This course introduces the students to the main transformations of media aesthetics and media practices in contemporary cross-media culture. It analyzes how the form and the use of cultural products on television and in digital media change and which dynamics structure the newly developing aesthetics and practices. Topics studied include TV’s flow and seriality, the relation between television and art, the place of the body in cross-medial practices of perception and interaction, the construction of the past in contemporary televisual and crossmedial media forms.

Research Seminars and Electives

In Research Seminars and Electives students gain an in-depth knowledge in key areas of current media (e.g. Quality TV, Documentary, Sound Culture, Mobility, Urbanism). Recent seminars have addressed such diverse topics as “Performance in Documentary Television,” “Media Garbage,” and “Television as Play.” Students are encouraged to participate in contemporary debates and develop their own research projects.

Detailed descriptions of the courses can be found here:

Upon completion of this programme, students will have learned how to provide well-informed, well-founded and practical criticism of television and cross-media culture. This allows graduates to pursue a career in television and media companies as researchers, consultants, script readers, editors, archivists and production assistants, in cultural organizations, festivals, museums, and in teaching.

Professional Specialisation

The MA programme offers a professional specialisation for Dutch-language students interested in studying television and film from the perspective of the media industries and the fields of film and television production. More information on this option are available (in Dutch) here:

Application Deadlines

March 1 (applicants with an international BA degree)

May 15 (applicants with a Dutch BA degree)

February 1 (for scholarship applications)

More details:

Student Body and Amsterdam

The student body of the programme includes UvA and non-UvA students from other Dutch universities, and a substantial proportion of international students. The city of Amsterdam is a major cosmopolitan urban centre with a rich cultural life including major media festivals in film and television. It is close to Hilversum, the hub of Dutch television broadcasting which has spawned numerous global television formats. Amsterdam itself is the location of numerous production companies and affiliates of international broadcasters, with whom our students can pursue internships.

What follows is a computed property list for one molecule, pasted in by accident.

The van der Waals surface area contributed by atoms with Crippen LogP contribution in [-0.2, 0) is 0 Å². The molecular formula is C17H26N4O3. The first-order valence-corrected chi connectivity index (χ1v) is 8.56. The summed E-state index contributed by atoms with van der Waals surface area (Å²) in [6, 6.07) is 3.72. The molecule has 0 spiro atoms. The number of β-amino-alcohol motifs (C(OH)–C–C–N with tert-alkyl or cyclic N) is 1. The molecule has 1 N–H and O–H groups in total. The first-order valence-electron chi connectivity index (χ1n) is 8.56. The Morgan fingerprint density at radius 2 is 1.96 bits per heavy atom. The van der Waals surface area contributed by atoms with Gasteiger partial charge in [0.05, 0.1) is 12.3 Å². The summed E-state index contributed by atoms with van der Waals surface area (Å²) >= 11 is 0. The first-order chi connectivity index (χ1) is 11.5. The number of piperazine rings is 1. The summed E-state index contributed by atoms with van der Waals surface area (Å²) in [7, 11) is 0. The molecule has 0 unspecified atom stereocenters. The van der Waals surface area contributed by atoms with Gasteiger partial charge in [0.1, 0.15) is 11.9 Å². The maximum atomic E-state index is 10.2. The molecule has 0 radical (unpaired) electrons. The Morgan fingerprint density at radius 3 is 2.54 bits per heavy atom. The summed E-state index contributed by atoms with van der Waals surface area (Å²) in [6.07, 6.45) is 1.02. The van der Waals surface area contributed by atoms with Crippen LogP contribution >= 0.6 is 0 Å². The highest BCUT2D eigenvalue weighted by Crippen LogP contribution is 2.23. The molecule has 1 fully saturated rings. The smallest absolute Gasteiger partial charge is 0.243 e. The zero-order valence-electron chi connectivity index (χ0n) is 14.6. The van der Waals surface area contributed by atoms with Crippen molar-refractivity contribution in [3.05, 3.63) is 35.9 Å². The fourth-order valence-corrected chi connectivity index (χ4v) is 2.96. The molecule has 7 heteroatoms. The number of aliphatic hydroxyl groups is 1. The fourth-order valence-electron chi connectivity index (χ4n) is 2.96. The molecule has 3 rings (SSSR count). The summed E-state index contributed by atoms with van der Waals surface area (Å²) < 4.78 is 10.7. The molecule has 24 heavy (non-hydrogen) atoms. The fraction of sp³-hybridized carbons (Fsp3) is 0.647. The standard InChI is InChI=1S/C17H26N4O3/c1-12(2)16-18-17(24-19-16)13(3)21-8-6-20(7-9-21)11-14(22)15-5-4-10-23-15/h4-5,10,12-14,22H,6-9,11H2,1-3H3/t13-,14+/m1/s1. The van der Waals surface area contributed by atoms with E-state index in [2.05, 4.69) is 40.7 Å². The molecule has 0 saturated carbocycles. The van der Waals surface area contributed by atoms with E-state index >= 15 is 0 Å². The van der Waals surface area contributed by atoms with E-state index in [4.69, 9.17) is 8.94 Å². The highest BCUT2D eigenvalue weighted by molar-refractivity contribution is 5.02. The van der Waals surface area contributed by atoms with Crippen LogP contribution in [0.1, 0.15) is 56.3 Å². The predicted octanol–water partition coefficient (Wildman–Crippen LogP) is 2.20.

Academic Staff

(clickable link):

Dr. Carolyn Birdsall (TV History, Radio/Sound Technologies, Material Culture)
Dr. Sudeep Dasgupta (Critical Theory, Media Aesthetics)
Dr. Joke Hermes (Audiences, Feminist Media & Cultural Studies)
Dr. Jaap Kooijman (Star Studies, US Pop Culture)
Dr. Erik Laeven (Adaptation, Intermediality, Media Practice)
Dr. Toni Pape (TV Aesthetics, Seriality, Participatory Media, Reality TV)
Maarten Reesink (Dutch TV, Reality TV, Animal Studies)
Dr. Leonie Schmidt (Media and Islam, Globalization Studies)
Dr. Markus Stauff (Digital Culture, Media Sports)
Dr. Mark Stewart (Fan Studies, Media Industries)
Dr. Jan Teurlings (TV Production, Reality TV, Political Economy)
Prof. Dr. Jose van Dijck (TV, Social Media, Media History)

Research Master’s in Media Studies (RMA) 

Promising students with research potential  already admitted into the Television and Cross-Media Culture track of the 1 year MA have the option of applying for the two-year Research Master’s in Media Studies after one semester in the programme at the earliest.

The Television specialization in the RMA is ideal for students interested in a substantial research-oriented degree, and those interested in pursuing a Ph.D. An RMA student follows the two Core Courses (Society & Infrastructure; Aesthetics & Practices) of the MA television track, two core courses in the RMA, and a combination of electives offered within the department and the faculty. The RMA also offers the possibilities for an international programme (2 semesters abroad) in collaboration with universities in London, Paris, Lille, Liège, Milano, Udine, Barcelona, Bochum, and Frankfurt.

More details on the RMA programme and courses can be found here:


Rolling admissions from November 17, 2015 to March 1, 2016 for Fall 2016 admission. Scholarship application deadline: February 1, 2016. More details here: